Wolf offers ‘framework,’ no timeline for reopening state

A mounted police officer patrols while wearing a protective face mask as a precaution against the coronavirus in Philadelphia, Friday, April 17, 2020. (AP)

HARRISBURG (AP) — Pennsylvania has managed to avoid the worst of the pandemic and it’s now time to start talking about a gradual reopening of the state’s battered economy, Gov. Tom Wolf said Friday as he offered a set of guiding principles, but few specifics, on how he plans to get legions of unemployed residents out of their homes and back to work.

Cautioning that serious obstacles remain, Wolf said he would rely on an “evidence-based, regional approach” guided by health experts and economists that will help him decide when it’s safe.

The plan released by his administration offered no timetable. It also did not spell out the metrics that Wolf and his administration will use to decide that Pennsylvania can begin emerging from the pandemic after weeks of social distancing.

Wolf called Friday’s release a “framework” and said he would lay out more concrete steps next week. The state needs to be careful and deliberate in reopening the economy, the governor said, with the flexibility to respond to new outbreaks. Doing otherwise, he contended, would prolong the crisis.

“There is no magic wand to wave to get us back to where we want to be,” said Wolf, unveiling his “Relief, Reopening, Recovery” plan at a video news conference Friday afternoon.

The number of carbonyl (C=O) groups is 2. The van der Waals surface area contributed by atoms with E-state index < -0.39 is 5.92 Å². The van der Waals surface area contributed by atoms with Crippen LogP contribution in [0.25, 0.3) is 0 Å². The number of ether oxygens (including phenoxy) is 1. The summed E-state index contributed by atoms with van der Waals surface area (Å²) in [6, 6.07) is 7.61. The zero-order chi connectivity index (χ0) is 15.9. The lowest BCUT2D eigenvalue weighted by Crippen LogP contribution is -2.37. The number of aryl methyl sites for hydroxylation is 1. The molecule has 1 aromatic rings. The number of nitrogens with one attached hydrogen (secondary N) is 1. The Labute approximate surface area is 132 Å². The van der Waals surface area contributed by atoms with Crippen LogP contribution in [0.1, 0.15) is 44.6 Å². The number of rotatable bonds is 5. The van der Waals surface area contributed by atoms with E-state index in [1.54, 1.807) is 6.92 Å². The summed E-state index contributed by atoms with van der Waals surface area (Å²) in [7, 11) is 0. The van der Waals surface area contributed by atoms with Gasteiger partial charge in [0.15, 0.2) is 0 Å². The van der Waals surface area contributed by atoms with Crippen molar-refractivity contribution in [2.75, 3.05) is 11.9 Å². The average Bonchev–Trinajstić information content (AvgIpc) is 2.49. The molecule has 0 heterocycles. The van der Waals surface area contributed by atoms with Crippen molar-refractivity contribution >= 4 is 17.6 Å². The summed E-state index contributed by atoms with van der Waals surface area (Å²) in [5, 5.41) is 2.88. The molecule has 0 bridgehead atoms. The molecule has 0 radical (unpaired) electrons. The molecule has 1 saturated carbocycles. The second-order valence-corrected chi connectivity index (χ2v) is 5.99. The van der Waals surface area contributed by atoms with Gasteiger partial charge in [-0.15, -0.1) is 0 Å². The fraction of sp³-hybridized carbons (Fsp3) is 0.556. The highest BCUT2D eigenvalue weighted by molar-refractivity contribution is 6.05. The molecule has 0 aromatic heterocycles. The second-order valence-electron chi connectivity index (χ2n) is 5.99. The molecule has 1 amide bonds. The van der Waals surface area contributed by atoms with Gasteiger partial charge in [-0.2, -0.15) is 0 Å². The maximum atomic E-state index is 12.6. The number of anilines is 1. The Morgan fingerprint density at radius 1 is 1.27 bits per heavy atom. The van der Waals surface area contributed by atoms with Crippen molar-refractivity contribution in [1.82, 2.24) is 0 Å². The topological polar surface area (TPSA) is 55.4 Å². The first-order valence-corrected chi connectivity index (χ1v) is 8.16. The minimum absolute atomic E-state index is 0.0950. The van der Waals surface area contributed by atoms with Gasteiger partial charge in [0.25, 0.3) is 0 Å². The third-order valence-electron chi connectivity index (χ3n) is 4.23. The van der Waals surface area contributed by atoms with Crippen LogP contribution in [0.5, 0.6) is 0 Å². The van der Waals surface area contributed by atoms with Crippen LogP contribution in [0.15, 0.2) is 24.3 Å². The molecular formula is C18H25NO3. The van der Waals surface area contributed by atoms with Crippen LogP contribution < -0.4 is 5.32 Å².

The Democratic governor has imposed a series of progressively tougher measures in the face of a pandemic that state officials say threatened to swamp hospitals and spike the death toll. COVID-19 has sickened nearly 30,000 Pennsylvania residents and killed more than 750.

Wolf shut down businesses deemed “non-life-sustaining,” closed schools through the end of the academic year and ordered all 12.8 million Pennsylvania residents to stay at home unless absolutely necessary. Just this week, the Wolf administration ordered people to wear masks inside supermarkets, pharmacies and other stores.

State health officials have said the restrictions have worked to slow the rate of infections and prevent hospitals from running out of bed space, ventilators and other supplies. Pennsylvania has avoided the explosive growth in coronavirus cases seen in places like New York and Italy, though it is still reporting over 1,000 new infections and dozens of deaths every day.

The pandemic and the state’s efforts to contain it have caused economic devastation, throwing almost 1.5 million Pennsylvania residents out of work, or nearly one in four workers. Wolf has been under increasing pressure from Republicans, trade associations and business owners to relax the restrictions. Protesters plan to gather Monday in Harrisburg to demonstrate against the shutdown.

Under Wolf’s plan, employers and other organizations that are permitted to reopen will be required to follow guidance from the state Department of Health and other state agencies, and will have to close again if there’s a “significant” COVID-19 outbreak.

Limitations on mass gatherings will remain in place for the duration of the reopening process, according to plan documents. And a “strong testing regime” must be in place in areas that are permitted to reopen, along with a monitoring and surveillance program.

Wolf could not say Friday how much testing is enough, although he pointed to a “national shortage” of testing materials as a significant problem.